Cell Transplantation, Vol. 22, pp. 821–830, 2013 Printed in the USA. All rights reserved. Copyright 2013 Cognizant Comm. Corp.
0963-6897/13 $90.00 + .00 DOI: http://dx.doi.org/10.3727/096368912X636812 E-ISSN 1555-3892 www.cognizantcommunication.com
Transplantation of Human Embryonic Stem Cell-Derived Pancreatic Endoderm Reveals a Site-Specific Survival, Growth, and Differentiation Lina Sui,* Josué K. Mfopou,* Bing Chen,*† Karen Sermon,† and Luc Bouwens* *Cell Differentiation Unit, Diabetes Research Center, Vrije Universiteit Brussel, Brussels, Belgium
†Department of Embryology and Genetics, Vrije Universiteit Brussel, Brussels, Belgium
Development of b-cells from human embryonic stem cells (hESCs) could compensate for the shortage of islet donors required for diabetes therapy. Although pancreatic progenitors have been derived from hESCs using various protocols, no fully functional b-cells could be generated in vitro. We evaluated the in vivo growth and differentiation of PDX1+ pancreatic endoderm cells obtained from hESCs. Here we show site-specific survival and differentiation when comparing cells grafted in the epididymal fat pad or the subcutaneous space of NOD/ SCID mice after 12 weeks follow-up. Subcutaneous grafts persisted and expressed PDX1 at all time points analyzed, showed PDX1 and NKX6.1 coexpression after 6 weeks, and contained NGN3+ cells after 12 weeks. These findings suggest that further specification along the pancreatic lineage occured at the subcutaneous site. In sharp contrast, in the fat pad grafts only a minority of PDX1+ cells remained after 2 weeks, and no further pancreatic differentiation was observed later on. In addition, contaminating mesenchymal cells present in the implants further developed into cartilage tissue after 6 weeks implantation in the fat pad, but not in the subcutaneous space. These findings indicate that the in vivo microenvironment plays a critical role in the further differentiation of transplanted pancreatic endoderm cells. Key words: Human embryonic stem cells (hESCs); PDX1-positive pancreatic endoderm (PPP); Transplantation; Pancreatic progenitor; b-Cells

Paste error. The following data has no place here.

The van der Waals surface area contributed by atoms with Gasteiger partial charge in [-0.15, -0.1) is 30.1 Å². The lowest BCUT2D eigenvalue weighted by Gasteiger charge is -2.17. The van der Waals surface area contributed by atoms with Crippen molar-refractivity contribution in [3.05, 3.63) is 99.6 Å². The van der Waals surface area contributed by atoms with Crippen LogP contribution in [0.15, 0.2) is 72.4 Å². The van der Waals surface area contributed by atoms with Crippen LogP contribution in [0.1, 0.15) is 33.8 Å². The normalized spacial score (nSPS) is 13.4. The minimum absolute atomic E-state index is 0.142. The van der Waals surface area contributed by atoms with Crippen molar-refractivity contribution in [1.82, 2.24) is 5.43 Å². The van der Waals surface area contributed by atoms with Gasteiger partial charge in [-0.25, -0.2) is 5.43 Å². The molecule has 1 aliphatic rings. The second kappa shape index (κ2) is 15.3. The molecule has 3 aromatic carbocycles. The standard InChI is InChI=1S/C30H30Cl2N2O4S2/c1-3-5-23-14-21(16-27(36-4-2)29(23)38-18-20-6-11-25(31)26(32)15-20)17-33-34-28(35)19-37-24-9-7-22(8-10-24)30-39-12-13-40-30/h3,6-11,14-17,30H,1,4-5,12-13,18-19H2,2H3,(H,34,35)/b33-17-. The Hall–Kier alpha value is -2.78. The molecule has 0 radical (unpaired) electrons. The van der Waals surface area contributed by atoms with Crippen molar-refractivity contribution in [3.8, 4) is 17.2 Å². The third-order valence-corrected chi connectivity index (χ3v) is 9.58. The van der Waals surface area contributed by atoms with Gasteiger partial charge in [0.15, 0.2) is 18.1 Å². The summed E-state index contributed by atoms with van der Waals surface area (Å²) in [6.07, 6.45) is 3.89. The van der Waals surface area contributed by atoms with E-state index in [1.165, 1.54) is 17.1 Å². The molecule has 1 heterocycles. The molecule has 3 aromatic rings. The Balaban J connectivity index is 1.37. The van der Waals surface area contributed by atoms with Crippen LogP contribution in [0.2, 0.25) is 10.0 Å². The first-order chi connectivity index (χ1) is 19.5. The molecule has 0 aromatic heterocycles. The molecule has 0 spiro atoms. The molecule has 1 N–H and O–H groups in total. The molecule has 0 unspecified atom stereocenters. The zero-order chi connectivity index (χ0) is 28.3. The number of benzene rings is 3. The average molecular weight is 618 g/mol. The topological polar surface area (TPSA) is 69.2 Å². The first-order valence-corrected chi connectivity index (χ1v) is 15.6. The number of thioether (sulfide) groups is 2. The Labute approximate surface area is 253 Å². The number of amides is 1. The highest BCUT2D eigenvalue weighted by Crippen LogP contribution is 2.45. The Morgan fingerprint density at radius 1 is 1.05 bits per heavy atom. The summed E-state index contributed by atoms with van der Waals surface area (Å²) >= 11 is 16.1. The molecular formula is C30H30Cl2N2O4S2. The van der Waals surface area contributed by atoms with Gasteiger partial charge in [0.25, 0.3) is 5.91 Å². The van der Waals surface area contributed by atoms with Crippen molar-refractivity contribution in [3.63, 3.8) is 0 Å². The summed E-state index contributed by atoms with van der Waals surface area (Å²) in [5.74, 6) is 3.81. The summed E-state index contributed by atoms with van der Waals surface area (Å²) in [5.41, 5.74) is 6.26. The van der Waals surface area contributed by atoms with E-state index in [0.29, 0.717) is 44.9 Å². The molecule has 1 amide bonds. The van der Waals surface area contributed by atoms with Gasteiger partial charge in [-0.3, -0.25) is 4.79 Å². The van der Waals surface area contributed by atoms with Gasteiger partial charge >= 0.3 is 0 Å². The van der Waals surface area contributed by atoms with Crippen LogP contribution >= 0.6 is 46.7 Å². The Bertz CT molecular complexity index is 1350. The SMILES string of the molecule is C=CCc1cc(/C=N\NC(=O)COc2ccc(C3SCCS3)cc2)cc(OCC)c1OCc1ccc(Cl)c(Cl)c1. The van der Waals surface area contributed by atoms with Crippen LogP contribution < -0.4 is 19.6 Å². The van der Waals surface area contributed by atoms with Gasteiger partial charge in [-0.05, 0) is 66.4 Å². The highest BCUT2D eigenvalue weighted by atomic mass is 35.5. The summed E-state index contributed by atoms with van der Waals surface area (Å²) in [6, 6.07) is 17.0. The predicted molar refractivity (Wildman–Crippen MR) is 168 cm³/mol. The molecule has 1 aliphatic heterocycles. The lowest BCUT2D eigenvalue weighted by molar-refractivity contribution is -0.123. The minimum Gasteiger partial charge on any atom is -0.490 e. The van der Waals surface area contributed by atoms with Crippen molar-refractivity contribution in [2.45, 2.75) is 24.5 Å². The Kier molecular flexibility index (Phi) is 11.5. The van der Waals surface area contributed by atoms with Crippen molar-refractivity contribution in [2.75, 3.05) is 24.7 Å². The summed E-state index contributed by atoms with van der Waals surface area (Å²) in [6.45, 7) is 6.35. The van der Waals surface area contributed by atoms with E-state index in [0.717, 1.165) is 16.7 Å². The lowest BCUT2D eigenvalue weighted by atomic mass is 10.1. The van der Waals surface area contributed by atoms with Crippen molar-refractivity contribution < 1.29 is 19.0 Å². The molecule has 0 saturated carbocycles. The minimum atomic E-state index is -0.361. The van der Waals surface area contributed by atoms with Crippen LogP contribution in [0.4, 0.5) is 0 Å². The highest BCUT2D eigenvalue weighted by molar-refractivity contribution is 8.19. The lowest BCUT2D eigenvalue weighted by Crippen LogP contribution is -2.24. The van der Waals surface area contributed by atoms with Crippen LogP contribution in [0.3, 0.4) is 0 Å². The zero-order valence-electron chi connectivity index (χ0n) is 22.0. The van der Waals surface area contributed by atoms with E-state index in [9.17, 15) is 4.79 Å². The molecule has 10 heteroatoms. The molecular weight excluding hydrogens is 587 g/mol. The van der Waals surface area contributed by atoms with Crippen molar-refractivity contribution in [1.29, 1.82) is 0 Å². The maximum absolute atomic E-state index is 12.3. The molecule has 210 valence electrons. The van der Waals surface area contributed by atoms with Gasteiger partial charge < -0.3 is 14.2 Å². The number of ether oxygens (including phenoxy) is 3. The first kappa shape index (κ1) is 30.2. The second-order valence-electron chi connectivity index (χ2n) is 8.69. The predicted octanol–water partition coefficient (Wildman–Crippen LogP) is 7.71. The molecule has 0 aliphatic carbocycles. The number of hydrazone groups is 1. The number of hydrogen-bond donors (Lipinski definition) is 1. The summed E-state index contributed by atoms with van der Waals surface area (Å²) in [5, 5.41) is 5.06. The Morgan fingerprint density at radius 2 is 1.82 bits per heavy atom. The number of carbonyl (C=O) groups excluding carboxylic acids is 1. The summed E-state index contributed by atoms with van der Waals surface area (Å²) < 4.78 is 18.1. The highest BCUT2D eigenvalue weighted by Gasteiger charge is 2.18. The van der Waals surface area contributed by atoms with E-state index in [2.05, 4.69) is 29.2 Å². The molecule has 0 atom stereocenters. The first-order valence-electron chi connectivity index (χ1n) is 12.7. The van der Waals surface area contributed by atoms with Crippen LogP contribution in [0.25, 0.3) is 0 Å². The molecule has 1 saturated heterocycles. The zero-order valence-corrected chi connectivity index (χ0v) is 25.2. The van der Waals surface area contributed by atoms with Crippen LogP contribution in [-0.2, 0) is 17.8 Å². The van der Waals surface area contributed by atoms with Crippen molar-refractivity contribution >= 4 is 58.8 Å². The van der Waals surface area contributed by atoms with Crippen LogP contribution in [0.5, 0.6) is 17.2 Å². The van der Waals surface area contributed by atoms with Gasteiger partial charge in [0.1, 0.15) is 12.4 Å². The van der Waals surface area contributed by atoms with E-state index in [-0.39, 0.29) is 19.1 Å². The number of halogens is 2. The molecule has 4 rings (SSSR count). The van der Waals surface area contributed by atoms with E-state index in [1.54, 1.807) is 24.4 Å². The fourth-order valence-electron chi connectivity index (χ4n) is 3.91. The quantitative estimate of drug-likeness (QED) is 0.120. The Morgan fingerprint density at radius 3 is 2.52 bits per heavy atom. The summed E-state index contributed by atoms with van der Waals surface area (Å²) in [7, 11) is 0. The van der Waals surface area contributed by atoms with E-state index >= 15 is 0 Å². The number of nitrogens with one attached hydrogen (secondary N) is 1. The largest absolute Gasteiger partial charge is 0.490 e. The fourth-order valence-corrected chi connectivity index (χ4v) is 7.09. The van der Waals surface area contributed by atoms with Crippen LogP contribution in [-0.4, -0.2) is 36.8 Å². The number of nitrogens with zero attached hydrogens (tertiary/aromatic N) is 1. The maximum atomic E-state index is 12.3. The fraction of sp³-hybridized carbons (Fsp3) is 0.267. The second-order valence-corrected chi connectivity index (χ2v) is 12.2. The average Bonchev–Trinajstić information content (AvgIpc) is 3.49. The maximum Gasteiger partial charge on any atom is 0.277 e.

Introduction Insulin-dependent diabetes is currently an incurable chronic disease. As an alternative to life-long exogenous insulin injections and their complications, pancreas or islet cell transplantation represents a promising therapy (23). However, the shortage of pancreas donors makes transplantation therapy available to only a minority of patients. This problem may be overcome by transplanting b-cells derived from adult or embryonic stem cells (2,19,20,27). Human embryonic stem cells (hESCs) that are characterized by their ability of unlimited expansion and differentiation to every type of tissue have been considered as a promising resource of cell therapy for curing diabetes. Since the first demonstration of low-frequency spontaneous pancreatic differentiation from hESCs (1), a number of protocols have been developed to generate b-like cells from these cells. In 2006, D’Amour et al. (5) developed a five-stage protocol to generate insulin-producing cells from hESCs by mimicking the main events that govern (murine) pancreas development in vivo. Although a small proportion of insulin-positive cells could be obtained by